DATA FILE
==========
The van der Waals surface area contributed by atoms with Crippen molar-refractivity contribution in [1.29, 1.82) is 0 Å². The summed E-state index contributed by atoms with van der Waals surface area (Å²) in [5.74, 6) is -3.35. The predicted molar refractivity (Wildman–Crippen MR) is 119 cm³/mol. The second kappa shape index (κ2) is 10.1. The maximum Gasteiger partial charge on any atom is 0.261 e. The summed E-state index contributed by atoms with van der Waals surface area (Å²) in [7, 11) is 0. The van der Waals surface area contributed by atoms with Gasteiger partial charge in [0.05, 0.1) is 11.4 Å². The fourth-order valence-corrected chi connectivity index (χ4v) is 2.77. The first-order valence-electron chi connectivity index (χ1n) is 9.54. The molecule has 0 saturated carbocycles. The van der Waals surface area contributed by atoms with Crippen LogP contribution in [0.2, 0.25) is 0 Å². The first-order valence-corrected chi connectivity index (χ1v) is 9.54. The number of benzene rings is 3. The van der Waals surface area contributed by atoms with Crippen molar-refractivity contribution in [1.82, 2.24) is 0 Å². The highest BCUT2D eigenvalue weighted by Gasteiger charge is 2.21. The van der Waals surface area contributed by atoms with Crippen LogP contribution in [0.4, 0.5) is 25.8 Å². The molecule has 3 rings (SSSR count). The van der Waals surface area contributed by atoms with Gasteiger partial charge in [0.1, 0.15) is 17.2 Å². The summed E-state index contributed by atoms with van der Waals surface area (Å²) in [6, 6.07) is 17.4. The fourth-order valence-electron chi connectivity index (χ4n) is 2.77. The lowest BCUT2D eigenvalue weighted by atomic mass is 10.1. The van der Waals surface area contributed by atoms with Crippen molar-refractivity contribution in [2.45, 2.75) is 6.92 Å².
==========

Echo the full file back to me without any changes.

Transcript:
The van der Waals surface area contributed by atoms with Crippen molar-refractivity contribution in [1.29, 1.82) is 0 Å². The summed E-state index contributed by atoms with van der Waals surface area (Å²) in [5.74, 6) is -3.35. The predicted molar refractivity (Wildman–Crippen MR) is 119 cm³/mol. The second kappa shape index (κ2) is 10.1. The maximum Gasteiger partial charge on any atom is 0.261 e. The summed E-state index contributed by atoms with van der Waals surface area (Å²) in [7, 11) is 0. The van der Waals surface area contributed by atoms with Gasteiger partial charge in [0.05, 0.1) is 11.4 Å². The fourth-order valence-corrected chi connectivity index (χ4v) is 2.77. The first-order valence-electron chi connectivity index (χ1n) is 9.54. The molecule has 0 saturated carbocycles. The van der Waals surface area contributed by atoms with Crippen LogP contribution in [0.2, 0.25) is 0 Å². The first-order valence-corrected chi connectivity index (χ1v) is 9.54. The number of benzene rings is 3. The van der Waals surface area contributed by atoms with Crippen molar-refractivity contribution in [1.82, 2.24) is 0 Å². The highest BCUT2D eigenvalue weighted by Gasteiger charge is 2.21. The van der Waals surface area contributed by atoms with Crippen LogP contribution in [0.4, 0.5) is 25.8 Å². The molecule has 3 rings (SSSR count). The van der Waals surface area contributed by atoms with Gasteiger partial charge in [0.1, 0.15) is 17.2 Å². The summed E-state index contributed by atoms with van der Waals surface area (Å²) in [6, 6.07) is 17.4. The fourth-order valence-electron chi connectivity index (χ4n) is 2.77. The lowest BCUT2D eigenvalue weighted by atomic mass is 10.1. The van der Waals surface area contributed by atoms with Crippen molar-refractivity contribution in [2.45, 2.75) is 6.92 Å².